går jeg, og ligesom jeg slog min bedste ven ihjel for Roms skyld,
således har jeg den samme dolk til mig selv, hvis det skal behage mit land
at forlange min død.

ALLE:
Leve, Brutus, leve!

 

    ANTONIUS' TALE  Overvej, hvilke retoriske virkemidler der er i spil i de afsnit, der er markeret med lilla. Gå selv på jagt i teksten efter flere!

ANTONY:
You gentle Romans,--

CITIZENS:
Peace, ho! let us hear him.

ANTONY:
Friends, Romans, countrymen, lend me your ears;
I come to bury Caesar, not to praise him.
The evil that men do lives after them;
The good is oft interred with their bones:
So let it be with Caesar. The noble Brutus
Hath told you Caesar was ambitious:
If it were so, it was a grievous fault;
And grievously hath Caesar answer'd it.
Here, under leave of Brutus and the rest,--
For Brutus is an honourable man;
So are they all, all honorable men,--
Come I to speak in Caesar's funeral.
He was my friend, faithful and just to me:
But Brutus says he was ambitious;
And Brutus is an honourable man.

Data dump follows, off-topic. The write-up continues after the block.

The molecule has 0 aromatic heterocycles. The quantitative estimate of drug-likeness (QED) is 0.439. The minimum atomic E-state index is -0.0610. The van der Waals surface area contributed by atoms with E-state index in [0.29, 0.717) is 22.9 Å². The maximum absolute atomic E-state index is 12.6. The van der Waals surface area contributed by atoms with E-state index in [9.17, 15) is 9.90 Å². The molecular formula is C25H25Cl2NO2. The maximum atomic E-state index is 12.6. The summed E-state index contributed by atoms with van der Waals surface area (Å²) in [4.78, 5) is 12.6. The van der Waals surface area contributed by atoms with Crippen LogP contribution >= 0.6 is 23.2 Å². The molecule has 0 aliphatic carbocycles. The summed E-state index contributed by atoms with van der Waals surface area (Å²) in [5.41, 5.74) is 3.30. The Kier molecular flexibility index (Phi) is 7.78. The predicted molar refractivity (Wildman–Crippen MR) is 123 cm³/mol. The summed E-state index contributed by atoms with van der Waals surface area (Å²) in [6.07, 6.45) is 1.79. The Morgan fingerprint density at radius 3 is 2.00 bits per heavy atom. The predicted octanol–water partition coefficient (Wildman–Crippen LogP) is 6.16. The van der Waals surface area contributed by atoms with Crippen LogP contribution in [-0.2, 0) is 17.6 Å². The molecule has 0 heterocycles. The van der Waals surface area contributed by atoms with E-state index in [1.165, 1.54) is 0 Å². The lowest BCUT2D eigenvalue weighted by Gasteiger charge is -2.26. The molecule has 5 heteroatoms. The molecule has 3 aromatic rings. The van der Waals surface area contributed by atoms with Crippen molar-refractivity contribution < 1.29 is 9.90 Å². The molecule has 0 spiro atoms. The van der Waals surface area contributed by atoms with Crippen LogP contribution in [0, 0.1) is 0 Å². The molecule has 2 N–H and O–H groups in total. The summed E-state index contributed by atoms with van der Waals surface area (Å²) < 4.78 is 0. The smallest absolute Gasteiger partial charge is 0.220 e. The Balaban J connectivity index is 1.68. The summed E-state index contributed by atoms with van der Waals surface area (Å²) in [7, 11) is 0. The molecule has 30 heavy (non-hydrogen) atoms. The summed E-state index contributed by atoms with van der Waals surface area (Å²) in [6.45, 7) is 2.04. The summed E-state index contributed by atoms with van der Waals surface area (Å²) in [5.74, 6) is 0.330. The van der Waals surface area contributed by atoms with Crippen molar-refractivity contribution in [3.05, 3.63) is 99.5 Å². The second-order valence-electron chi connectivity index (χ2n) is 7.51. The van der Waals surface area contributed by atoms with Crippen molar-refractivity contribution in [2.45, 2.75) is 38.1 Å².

He hath brought many captives home to Rome,
Whose ransoms did the general coffers fill:
Did this in Caesar seem ambitious?
When that the poor have cried, Caesar hath wept:
Ambition should be made of sterner stuff:
Yet Brutus says he was ambitious;
And Brutus is an honourable man.

You all did see that on the Lupercal
I thrice presented him a kingly crown,
Which he did thrice refuse: was this ambition?
Yet Brutus says he was ambitious;
And, sure, he is an honourable man.

I speak not to disprove what Brutus spoke,
But here I am to speak what I do know.
You all did love him once,--not without cause:
What cause withholds you, then, to mourn for him?--
O judgment, thou art fled to brutish beasts,
And men have lost their reason!--Bear with me;
My heart is in the coffin there with Caesar,
And I must pause till it come back to me.

FIRST CITIZEN:
Methinks there is much reason in his sayings.

SECOND CITIZEN:
If thou consider rightly of the matter,
Caesar has had great wrong.

THIRD CITIZEN:
Has he not, masters?
I fear there will a worse come in his place.

FOURTH CITIZEN:
Mark'd ye his words? He would not take the crown;
Therefore 'tis certain he was not ambitious.

FIRST CITIZEN:
If it be found so, some will dear abide it.